Study: Some Kindle Fire owners disappointed in lack of 3G/4G capability

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A new ChangeWave Research survey of Amazon Kindle Fire owners found some disliked the device's lack of 3G/4G capability. When asked to name their top dislikes of the Kindle Fire, the majority (27 percent) said they disliked that there was no volume button, 21 percent said they didn't like the Kindle Fire's lack of a camera, 15 percent bemoaned the device's short battery life and 12 percent said they didn't like that it lacked 3G/4G capability.

Click here for details from ChangeWave's survey.

Overall, the survey, which queried 254 Kindle Fire owners in North America, found that demand for Kindle Fire tablets was strong. When asked what they were most satisfied with, 59 percent of Kindle Fire owners said they liked the price of the Fire, 31 percent liked the color screen and 27 percent liked the ease of use.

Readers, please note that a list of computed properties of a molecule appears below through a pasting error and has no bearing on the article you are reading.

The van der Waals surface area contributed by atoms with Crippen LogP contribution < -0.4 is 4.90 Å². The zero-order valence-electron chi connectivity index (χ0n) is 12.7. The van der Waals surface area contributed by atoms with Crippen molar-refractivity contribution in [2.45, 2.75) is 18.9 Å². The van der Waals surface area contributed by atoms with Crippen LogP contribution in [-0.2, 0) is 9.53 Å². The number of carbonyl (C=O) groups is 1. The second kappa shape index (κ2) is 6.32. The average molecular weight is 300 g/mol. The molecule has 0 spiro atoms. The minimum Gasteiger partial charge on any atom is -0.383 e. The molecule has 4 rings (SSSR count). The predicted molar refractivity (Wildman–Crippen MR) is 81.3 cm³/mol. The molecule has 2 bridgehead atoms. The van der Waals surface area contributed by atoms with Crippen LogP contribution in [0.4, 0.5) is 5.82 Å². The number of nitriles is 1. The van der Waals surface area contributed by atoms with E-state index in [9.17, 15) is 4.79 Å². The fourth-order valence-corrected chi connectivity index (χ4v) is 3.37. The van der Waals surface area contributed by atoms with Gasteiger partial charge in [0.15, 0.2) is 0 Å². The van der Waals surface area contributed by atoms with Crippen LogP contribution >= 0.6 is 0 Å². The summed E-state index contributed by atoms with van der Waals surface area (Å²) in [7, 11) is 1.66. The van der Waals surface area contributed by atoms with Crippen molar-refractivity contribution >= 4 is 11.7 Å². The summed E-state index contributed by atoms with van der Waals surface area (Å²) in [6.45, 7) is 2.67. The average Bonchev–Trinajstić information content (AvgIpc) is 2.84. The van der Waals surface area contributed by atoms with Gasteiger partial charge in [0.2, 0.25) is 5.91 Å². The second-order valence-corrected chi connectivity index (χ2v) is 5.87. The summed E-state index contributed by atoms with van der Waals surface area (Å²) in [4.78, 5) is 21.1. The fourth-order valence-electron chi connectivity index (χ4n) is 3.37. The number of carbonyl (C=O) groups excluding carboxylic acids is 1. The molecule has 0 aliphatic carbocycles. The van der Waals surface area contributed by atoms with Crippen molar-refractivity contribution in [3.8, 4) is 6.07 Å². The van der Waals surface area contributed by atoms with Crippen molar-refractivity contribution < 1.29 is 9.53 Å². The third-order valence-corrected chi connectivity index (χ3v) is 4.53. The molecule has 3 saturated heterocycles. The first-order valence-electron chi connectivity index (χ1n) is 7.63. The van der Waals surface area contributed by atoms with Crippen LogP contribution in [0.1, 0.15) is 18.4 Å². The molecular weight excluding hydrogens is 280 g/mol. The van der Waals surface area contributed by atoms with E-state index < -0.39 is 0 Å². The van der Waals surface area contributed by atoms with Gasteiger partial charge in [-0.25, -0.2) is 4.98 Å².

Amazon's release of the Kindle Fire tablet, which runs a modified version of Google's Android platform, raised some eyebrows due to the gadget's lack of wide area wireless capabilities. The Kindle Fire currently only supports Wi-Fi wireless connections. Apple's iPad, by contrast, has supported connections to cellular networks (currently Verizon Wireless (NYSE:VZ) and AT&T Mobility (NYSE:T) in the United States) since the launch of the original iPad.

However, there is strong evidence Amazon made a wise choice in forgoing 3G/4G connections in its Kindle Fire (Amazon's first Kindle ereader launched with 3G capability, though the cost of the service was built into the gadget's sale price and it could only access ebooks and not the wider Web). ABI Research found last year that only a quarter of all iPads supported 3G connections--a clear indication that most shoppers don't consider cellular connections a necessity. After all, the addition of 3G connections into the Apple iPad 2 raises the cost by $130.

For more:
- see this ChangeWave survey

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ABI: 25% of iPads sport 3G connections, slightly below industry average

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